Best Practices to shoot videos in Natural Light
We all have our own experiences in shooting videos in natural lights without the use of any artificial setup. Maybe you are backpacking as a vlogger for your first trip to the Himalayas or you have just started as a videographer with lesser capital to spare.
Either way, you must take heed of some of the best practices that the professionals follow to make their natural light shootings, flawless. Mostly it depends on the discipline of your preparation.
Preparation makes it suitable
Going out in the light is not an easy decision. Being prepared is the key to move forward. Knowing the place that you are headed is essential. Prior research never hurts. You get to understand the directions of sunrise and sunset. This way you have a wiser understanding of field placement, in terms of subject and the camera.
Noting the times of how much the sun lasts is an essential point. This depends on the location as well as the time of the year. You don’t have the same amounts in December and May. The location has to be right in order to support the warmth you intend to put in and the time of the day you will be shooting. Your schedule must be flexible to the lighting conditions to support your decision.
Knowing the location is extremely important when it comes to shadowing structures. A building or a tree can cast a looking shadow on a place where you don’t want it to be. Working in natural light challenges your skills as a keen observer. Having a good look at the location of the shoot, days before the d-day, is a professional ethic.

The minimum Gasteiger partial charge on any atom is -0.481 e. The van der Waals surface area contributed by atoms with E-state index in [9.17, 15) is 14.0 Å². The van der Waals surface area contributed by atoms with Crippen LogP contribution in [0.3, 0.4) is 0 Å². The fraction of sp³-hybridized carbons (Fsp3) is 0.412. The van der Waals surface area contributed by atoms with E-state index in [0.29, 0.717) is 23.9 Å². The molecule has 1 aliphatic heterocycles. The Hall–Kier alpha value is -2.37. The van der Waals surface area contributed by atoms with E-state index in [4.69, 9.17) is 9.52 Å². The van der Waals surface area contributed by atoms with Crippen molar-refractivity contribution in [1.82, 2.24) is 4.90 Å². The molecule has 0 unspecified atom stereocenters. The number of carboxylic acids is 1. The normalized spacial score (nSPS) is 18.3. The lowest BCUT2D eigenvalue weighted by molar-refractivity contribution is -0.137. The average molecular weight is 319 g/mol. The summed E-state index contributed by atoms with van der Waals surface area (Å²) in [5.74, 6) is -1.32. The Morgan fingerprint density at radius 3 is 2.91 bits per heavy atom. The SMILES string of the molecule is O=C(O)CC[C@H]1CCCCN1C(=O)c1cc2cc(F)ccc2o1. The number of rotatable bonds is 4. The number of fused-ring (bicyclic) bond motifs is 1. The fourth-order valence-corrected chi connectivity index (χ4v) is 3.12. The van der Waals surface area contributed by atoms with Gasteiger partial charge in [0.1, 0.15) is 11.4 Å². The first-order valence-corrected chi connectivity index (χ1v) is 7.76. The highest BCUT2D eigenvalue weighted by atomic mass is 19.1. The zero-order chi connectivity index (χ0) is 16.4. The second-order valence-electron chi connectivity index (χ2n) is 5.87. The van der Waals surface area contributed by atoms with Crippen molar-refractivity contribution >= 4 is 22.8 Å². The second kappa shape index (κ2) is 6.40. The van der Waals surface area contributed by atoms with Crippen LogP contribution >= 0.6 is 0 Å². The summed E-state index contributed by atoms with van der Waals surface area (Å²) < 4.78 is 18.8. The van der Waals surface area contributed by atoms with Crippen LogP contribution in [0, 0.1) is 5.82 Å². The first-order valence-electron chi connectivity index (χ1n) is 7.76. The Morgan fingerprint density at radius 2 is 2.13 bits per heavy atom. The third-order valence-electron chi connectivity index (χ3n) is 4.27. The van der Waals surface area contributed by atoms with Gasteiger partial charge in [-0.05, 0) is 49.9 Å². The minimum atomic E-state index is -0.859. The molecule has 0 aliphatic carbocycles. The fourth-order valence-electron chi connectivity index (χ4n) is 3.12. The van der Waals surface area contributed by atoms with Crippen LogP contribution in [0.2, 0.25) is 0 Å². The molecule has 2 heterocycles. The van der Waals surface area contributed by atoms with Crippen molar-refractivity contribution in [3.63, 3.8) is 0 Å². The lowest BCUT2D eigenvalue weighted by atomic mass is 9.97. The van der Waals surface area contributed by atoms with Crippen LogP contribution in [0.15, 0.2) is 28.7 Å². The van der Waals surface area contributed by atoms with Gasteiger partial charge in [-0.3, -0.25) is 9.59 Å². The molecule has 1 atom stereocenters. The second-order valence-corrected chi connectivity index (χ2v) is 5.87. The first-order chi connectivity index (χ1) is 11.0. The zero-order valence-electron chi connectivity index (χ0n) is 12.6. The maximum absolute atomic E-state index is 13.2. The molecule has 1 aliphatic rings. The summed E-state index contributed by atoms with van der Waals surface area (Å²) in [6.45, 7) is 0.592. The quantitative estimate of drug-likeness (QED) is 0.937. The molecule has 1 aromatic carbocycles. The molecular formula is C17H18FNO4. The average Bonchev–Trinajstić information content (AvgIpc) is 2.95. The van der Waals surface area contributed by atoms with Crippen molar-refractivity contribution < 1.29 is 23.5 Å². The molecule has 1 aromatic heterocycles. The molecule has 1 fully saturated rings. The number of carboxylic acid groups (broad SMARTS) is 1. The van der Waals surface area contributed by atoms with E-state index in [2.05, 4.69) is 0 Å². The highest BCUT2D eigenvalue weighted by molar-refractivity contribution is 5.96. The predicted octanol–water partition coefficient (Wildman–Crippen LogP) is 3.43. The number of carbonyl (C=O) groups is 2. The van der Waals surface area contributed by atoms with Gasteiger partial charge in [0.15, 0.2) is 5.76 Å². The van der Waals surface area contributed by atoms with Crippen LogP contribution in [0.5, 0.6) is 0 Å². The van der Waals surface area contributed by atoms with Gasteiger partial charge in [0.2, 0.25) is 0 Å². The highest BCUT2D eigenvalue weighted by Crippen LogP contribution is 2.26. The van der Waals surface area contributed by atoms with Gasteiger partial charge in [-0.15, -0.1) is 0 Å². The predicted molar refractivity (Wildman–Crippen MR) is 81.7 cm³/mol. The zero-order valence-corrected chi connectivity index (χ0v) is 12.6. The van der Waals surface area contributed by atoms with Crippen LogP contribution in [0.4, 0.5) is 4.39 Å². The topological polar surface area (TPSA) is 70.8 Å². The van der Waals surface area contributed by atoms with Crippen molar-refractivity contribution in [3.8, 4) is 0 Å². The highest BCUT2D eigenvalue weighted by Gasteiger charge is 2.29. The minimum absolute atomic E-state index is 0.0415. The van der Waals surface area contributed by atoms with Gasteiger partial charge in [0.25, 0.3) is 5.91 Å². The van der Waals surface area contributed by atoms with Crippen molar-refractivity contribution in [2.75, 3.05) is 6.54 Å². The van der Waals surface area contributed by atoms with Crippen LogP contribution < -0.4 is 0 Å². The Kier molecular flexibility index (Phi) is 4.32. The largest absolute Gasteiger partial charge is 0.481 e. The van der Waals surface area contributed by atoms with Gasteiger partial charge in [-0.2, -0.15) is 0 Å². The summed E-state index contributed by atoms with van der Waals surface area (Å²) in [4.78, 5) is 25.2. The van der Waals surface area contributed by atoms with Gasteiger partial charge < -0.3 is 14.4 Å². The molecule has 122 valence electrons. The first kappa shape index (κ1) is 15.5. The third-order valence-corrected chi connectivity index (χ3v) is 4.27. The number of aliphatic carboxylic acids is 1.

Best times of the Day
Working outside is majorly about how you manage the exposure. There are 4 golden times in a day when the shooting is absolutely perfect. First is the golden hours that happen twice a day, one just after sunrise and the other before sunset. The warmth of any setting is very subtle at this time and brings out a natural grace into the subject.
Then there is the blue hour. The ones we call the dawn and the dusk. This time is most appropriate to film any night scenes. There is going to be enough light that you can see everything and enough dark to call it a night scene (or probably for an easy edit).
Pick your arsenal well
Even though you are not arranging for any light setup, you are left with a lot of choices for accessories that suit the natural environment. Using your custom kit, you will probably make the best out of it.
A camera with a high dynamic range is a good choice on a bright sunny day. While a camera with higher sensitivity is perfect for the night scenes. A fast-lens or a high aperture lens is recommended for low natural exposure conditions.
Depth of field is determined by your aperture and that with a minimum ISO setting can prove to be very effective outside. As a thumb rule for setting the shutter speed, it must be reciprocal of double the Frame rate while filming. For example, if the frame rate is 30 FPS, the shutt